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Giant polygons offer evidence for ancient Martian oceans

July 30, 2012 4:18 am | News | Comments

Debate over the origin of large-scale polygons (often many kilometers in diameter) on Mars has been intensified by comparison to similar geometric patterns on Earth. Geologists at The University of Texas at Austin have recently examined these polygons and compared them to similar features on Earth's seafloor, which they believe may have formed via similar processes.

Prozac could be an effective anti-viral

July 30, 2012 4:15 am | News | Comments

Researchers have come across an unexpected potential use for fluoxetine—commonly known as Prozac—which shows promise as an antiviral agent. Using molecular screening, a California research team found that fluoxetine was a potent inhibitor of replication in viruses found in the gastrointestinal tract. The discovery could provide another tool in treating human enteroviruses that sicken and kill people in the U.S. and around the world.

Bio-inspired nanoantennas amplify light emission

July 30, 2012 4:00 am | News | Comments

For the first time, researchers in France have succeeded in producing a nanoantenna from short strands of DNA, two gold nanoparticles, and a small fluorescent molecule that captures and emits light. This work could in the longer term lead to the development of more efficient light-emitting diodes, more compact solar cells or even be used in quantum cryptography.


Wyss Institute aims to mimic whole human body with organ-on-chip

July 27, 2012 7:35 am | News | Comments

The Wyss Institute for Biologically Inspired Engineering at Harvard University this week reported that it will receive up to $37 million from the Defense Advanced Research Projects Agency to develop an automated instrument that integrates 10 human organs-on-chips to study complex human physiology outside the body. The aim is to simulate the entire body’s physiology.

DNA could be future component of electronics

July 26, 2012 11:25 am | News | Comments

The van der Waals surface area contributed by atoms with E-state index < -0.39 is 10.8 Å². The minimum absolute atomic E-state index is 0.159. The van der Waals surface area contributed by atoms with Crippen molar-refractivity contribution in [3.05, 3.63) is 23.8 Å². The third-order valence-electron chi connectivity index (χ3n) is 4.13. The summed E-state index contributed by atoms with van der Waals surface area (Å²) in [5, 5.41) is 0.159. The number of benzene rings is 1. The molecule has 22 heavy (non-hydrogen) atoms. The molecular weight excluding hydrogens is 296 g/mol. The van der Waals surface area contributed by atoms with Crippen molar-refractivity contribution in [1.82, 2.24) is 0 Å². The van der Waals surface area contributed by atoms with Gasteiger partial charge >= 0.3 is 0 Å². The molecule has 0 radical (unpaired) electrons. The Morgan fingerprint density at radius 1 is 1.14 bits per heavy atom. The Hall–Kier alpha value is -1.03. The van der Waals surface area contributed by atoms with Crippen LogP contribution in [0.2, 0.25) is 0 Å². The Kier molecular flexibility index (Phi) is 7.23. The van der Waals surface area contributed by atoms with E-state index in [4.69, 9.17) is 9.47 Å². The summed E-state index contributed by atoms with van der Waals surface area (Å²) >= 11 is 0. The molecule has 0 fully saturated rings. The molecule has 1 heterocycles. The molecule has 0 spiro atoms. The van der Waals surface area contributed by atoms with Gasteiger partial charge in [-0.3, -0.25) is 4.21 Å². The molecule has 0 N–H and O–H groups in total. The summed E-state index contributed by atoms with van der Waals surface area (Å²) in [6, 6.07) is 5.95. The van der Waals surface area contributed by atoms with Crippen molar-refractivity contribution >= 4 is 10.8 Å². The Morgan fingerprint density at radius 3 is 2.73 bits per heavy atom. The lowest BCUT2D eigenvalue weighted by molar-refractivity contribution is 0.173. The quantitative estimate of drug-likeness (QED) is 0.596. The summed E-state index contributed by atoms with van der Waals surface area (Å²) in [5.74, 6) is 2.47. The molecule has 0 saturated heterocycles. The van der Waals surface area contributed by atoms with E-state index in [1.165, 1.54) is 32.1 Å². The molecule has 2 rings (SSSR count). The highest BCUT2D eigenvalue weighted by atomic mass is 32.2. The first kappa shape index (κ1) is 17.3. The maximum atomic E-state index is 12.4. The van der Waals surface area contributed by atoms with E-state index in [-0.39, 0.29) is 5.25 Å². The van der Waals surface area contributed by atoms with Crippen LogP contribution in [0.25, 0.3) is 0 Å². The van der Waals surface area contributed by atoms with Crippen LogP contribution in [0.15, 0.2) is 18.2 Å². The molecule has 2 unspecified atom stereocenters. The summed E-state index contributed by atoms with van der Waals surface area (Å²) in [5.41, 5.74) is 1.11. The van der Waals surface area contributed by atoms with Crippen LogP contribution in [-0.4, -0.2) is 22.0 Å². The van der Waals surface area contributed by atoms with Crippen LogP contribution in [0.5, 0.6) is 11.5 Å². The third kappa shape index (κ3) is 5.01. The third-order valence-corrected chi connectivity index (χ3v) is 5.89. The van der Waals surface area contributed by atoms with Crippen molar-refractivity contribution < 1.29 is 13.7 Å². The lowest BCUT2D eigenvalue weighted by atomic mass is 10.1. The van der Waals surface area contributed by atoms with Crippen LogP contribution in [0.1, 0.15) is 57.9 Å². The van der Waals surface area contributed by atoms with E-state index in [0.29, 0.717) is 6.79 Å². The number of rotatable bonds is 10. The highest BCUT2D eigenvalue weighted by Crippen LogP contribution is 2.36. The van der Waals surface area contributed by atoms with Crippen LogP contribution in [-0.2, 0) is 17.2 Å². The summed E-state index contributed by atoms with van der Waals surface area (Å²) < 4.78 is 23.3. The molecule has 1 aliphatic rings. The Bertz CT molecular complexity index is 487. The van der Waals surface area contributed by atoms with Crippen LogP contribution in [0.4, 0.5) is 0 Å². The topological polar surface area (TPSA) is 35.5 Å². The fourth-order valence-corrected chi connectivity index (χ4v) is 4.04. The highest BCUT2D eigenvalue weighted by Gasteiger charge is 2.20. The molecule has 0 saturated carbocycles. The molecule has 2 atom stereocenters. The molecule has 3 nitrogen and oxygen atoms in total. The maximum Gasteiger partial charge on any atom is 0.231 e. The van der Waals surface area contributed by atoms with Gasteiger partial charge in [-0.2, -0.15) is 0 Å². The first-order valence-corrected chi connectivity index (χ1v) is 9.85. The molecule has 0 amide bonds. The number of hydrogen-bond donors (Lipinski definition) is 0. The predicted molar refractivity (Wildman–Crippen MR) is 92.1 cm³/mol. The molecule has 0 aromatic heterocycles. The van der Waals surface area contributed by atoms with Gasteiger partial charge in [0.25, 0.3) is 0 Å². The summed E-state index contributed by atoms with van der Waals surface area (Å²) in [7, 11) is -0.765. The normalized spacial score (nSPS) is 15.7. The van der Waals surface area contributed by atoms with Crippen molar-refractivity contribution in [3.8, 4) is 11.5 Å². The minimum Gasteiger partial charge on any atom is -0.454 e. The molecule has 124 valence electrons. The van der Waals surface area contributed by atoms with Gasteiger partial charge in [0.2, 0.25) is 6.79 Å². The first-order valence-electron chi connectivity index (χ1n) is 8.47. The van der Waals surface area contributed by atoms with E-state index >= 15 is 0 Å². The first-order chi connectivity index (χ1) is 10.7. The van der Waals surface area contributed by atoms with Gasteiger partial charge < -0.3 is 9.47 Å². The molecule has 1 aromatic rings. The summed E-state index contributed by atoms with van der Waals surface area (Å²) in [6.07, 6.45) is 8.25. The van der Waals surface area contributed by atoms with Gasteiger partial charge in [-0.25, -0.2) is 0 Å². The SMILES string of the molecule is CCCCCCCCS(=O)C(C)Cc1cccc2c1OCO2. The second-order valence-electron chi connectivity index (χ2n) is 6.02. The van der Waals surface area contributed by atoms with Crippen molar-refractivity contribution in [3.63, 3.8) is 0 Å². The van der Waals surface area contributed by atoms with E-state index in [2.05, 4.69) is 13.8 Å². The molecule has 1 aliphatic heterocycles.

Scientists in Germany have developed a new strategy for the controlled production and metallization of DNA nanostructures. The team used a DNA strand consisting of an immobilization sequence and a metallization sequence and strung several alternating sequences together. Such a construction could someday be used in electronics.

Professor sees green energy in termite guts

July 26, 2012 9:03 am | by Bob Silberg, NASA Jet Propulsion Laboratory | News | Comments

According a California Institute of Technology microbiologist, there are hundreds of species of microbes in termite guts found nowhere else in nature. And he’s interested in a particular substance called pyruvate that is an intermediary in termites’ wood conversion ability. If we can learn how this works, he says, we could recover a tremendous amount of wasted energy from woody plant materials.

Skydiver Fearless Felix jumps from 18 miles up

July 25, 2012 5:21 pm | by Marcia Dunn, AP Aerospace Writer | News | Comments

On Wednesday, Felix Baumgartner took another stratospheric leap, this time from an altitude of more than 18 miles—an estimated 96,640 feet, nearly three times higher than cruising jetliners. He landed safely near Roswell, N.M. His top speed was an estimated 536 mph, said Brian Utley, an official observer on site.

Chemical makes blind mice see

July 25, 2012 10:02 am | News | Comments

A team of University of California, Berkeley scientists in collaboration with researchers at the University of Munich and University of Washington, in Seattle, has discovered a chemical that temporarily restores some vision to blind mice, and is working on an improved compound that may someday allow people with degenerative blindness to see again.


Researchers find clues to explain life’s left-handedness

July 25, 2012 8:42 am | by Bill Steigerwald | News | Comments

Researchers analyzing meteorite fragments that fell on a frozen lake in Canada have developed an explanation for the origin of life's handedness—why living things only use molecules with specific orientations. The work also gave the strongest evidence to date that liquid water inside an asteroid leads to a strong preference of left-handed over right-handed forms of some common protein amino acids in meteorites.

Scientists create artificial mother of pearl

July 25, 2012 7:23 am | News | Comments

Nacre, also called mother of pearl, is the iridescent coating that is found on the inside of some molluscs and on the outer coating of pearls. By recreating the biological steps that form nacre in molluscs, the scientists were able to manufacture a material which has a similar structure, mechanical behaviour, and optical appearance of that found in nature.

Engineers study physics of avalanches

July 25, 2012 3:32 am | by Anne Ju, Cornell University | News | Comments

Snow avalanches, a real threat in countries from Switzerland to Afghanistan, are fundamentally a physics problem: What are the physical laws that govern how they start, grow, and move, and can theoretical modeling help predict them? Cornell University researchers have uncovered some clues.

Scientists use microbes to make 'clean' methane

July 24, 2012 12:49 pm | News | Comments

Most methane comes from natural gas, a fossil fuel. Stanford University and Penn State University scientists are taking a greener approach using microbes that can convert renewable electricity into carbon-neutral methane.

Some harmful effects of light at night can be reversed

July 24, 2012 4:59 am | News | Comments